Radha Ivory sketches how the international topics of corruption and endangered animal trafficking have been linked in hard and soft international law, including by UN Security Council resolutions. 4 The legal documents depict corruption as enabling the illegal wildlife trade, and, concomitantly, portray the illegal wildlife trade as prompting official corruption. Ivory cautions against linking the two legal frameworks and reform agendas. Notably, the linkage implies that animal products are legitimate commodities when traded in an uncorrupted global market. The linkage also focusses too much attention on the criminal individuals who contribute to animal extinction, rather than on the large-scale environmental changes caused by industrialization and urbanization. Finally, the twinning of the two discourses could amplify the demonization of low-level bribery and poaching that are typically associated with the Global South. A combined anticorruption/wildlife trafficking discourse may distract from the opportunities for illicit investment and excessive consumption in the Global North, which enable and drive the crimes.
In the last essay, Charlotte Blattner examines how extraterritorial jurisdiction can help to overcome regulatory gaps in animal law, much as criminal law or antitrust law successfully responded to global problems through laws that reach across borders. 5 Under the lex lata, the objective territoriality principle in public international law, or private international law and its ordre public exception could be used to regulate, for example, trophy hunting abroad. De lege ferenda, states could invoke the effects principle or the universality principle of jurisdiction to regain regulatory power over animal protection matters. Because the emergence of an international treaty regulating animal abuse is currently unlikely, extraterritorial animal law, if applied reasonably, could fundamentally improve the protection of animals, both those located at home and abroad.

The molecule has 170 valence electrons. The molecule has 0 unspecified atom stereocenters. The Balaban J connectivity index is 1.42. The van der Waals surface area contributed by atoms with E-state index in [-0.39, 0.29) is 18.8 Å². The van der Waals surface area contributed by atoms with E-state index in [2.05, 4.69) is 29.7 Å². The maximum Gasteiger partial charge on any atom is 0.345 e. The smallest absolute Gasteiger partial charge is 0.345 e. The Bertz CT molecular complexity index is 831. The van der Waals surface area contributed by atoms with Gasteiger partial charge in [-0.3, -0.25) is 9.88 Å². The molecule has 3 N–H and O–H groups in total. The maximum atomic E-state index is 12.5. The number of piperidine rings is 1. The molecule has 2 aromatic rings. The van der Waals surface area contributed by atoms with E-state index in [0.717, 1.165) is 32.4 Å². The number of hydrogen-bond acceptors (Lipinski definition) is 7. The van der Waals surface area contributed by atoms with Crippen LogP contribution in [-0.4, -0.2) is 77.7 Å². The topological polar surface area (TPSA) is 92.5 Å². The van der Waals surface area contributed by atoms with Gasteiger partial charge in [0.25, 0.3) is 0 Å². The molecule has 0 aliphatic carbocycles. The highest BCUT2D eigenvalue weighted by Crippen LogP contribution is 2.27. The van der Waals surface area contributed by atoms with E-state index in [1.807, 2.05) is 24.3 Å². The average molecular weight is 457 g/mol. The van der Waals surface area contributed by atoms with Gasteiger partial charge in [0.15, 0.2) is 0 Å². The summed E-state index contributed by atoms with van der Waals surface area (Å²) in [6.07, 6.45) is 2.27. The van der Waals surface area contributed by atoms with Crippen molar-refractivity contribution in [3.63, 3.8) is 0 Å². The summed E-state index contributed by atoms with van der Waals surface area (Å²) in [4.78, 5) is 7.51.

As these essays demonstrate, legal scholars concerned with animal welfare are developing proposals to fill gaps in international law, are reformulating traditional legal concepts such as rights, jurisdiction, or civilians, and are reconfiguring the domestic law—international law divide. By showing numerous entry points for animal issues in international law and at the same time shifting the focus and scope of inquiry, the symposium seeks to furnish building blocks for Global Animal Law as a field of law and Global Legal Animal Studies as a scholarly discipline.
1 Kristen Stilt, Trading in Sacrifice, 111 AJIL Unbound 397 (2017).
2 Stefan Kirchner, Cross-Border Forms of Animal Use by Indigenous Peoples, 111 AJIL Unbound 402 (2017).
3 Jiwen Chang, China's Legal Response to Trafficking in Wild Animals: The Relationship between International Treaties and Chinese Law, 111 AJIL Unbound 408 (2017).
4 Radha Ivory, Corruption Gone Wild: Transnational Criminal Law and the International Trade in Endangered Species, 111 AJIL Unbound 413 (2017).
5 Charlotte Blattner, Can Extraterritorial Jurisdiction Help Overcome Regulatory Gaps of Animal Law? Insights from Trophy Hunting, 111 AJIL Unbound 419 (2017).